Second Ward, Minneapolis

This is the public policy forum of Minneapolis Second Ward (Green) City Council Member Cam Gordon and his staff. We use this space to talk about some of what Cam’s working on, explain his positions, and share a little of what life in City Hall is like. Please feel free to comment on posts, within certain ground rules. See our disclaimer, including ground rules, here: http://secondward.blogspot.com/2006/05/disclaimer.html#links

Thursday, January 31, 2019

Willie Murphy


I was sorry to learn that Minneapolis Music legend and longtime West Bank and Seward resident, Willie Murphy, passed away in January. In the late 70s and early 80s Willie and I were neighbors on what was called the "Trinity Block." He lived on the Riverside face and i was on South 6th do our back yards were connected.  As some one just trying to break into the music scene with my brothers and our bank the New Psychenauts, I was pretty in awe of him.  He was already a legend.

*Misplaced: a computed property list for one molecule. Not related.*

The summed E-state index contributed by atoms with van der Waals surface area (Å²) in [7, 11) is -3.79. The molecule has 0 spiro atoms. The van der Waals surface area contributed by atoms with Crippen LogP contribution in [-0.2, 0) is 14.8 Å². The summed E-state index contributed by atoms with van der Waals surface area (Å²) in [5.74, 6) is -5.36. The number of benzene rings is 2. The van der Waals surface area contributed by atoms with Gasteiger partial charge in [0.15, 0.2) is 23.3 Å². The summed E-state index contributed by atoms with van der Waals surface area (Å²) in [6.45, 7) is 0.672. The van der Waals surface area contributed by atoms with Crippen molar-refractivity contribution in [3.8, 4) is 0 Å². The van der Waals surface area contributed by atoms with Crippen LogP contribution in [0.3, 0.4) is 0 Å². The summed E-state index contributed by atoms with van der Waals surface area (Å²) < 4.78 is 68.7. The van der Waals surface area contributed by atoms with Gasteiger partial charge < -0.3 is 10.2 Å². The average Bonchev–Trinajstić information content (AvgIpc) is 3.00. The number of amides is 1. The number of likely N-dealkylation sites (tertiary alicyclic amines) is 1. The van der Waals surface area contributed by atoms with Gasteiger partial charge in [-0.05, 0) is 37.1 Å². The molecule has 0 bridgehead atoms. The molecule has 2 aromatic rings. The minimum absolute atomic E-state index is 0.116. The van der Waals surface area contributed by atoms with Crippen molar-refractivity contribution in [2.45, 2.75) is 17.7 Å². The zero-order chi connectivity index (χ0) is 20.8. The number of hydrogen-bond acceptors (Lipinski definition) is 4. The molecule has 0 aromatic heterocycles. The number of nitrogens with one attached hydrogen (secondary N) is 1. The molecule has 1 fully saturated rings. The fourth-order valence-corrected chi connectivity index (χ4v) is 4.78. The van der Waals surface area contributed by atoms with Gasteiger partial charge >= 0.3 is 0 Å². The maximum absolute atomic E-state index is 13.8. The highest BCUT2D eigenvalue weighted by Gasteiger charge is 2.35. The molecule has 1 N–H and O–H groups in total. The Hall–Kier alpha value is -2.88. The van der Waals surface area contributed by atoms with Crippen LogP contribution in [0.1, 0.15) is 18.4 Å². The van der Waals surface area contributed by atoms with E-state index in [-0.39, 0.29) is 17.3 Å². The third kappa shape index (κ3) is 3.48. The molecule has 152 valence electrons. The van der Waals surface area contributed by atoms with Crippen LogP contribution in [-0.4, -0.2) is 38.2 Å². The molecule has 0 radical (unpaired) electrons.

The following paragraphs are taken from the recently completed, Minneapolis Music History, 1850-2000: A ContextMinneapolis Music History, 1850- 2000: A Context

One of the “Homegrown” performers, Willie Murphy, provides an interesting case study of a local musician, typically labeled as a bluesman, whose long legacy extends beyond the blues. Murphy has been described by music critic Chris Riemenschneider as a “singer, songwriter, guitarist, pianist, filmmaker, and all-around argonaut.” While he developed a strong fan base in the Twin Cities, his popularity had a limited range, a common problem for local artists. As Riemenschneider observed, “In a music scene rife with musicians famous for not being more famous, Murphy might be the godfather.” 85

Born in the mid-1940s, he was raised in the Whittier neighborhood in South Minneapolis and started taking piano lessons at the age of four. He claimed that the area around Nicollet Avenue and Twenty-sixth Street “was the bohemian district way before the West Bank.” He started playing house parties in the area with Dave Ray, “and gigged steadily with R&B bands in such Lake St. clubs as Mr. Lucky’s and Magoo’s,” both near Nicollet and Twenty-ninth Street.86 Minneapolis Music History, 1850-2000: A Context—Page 35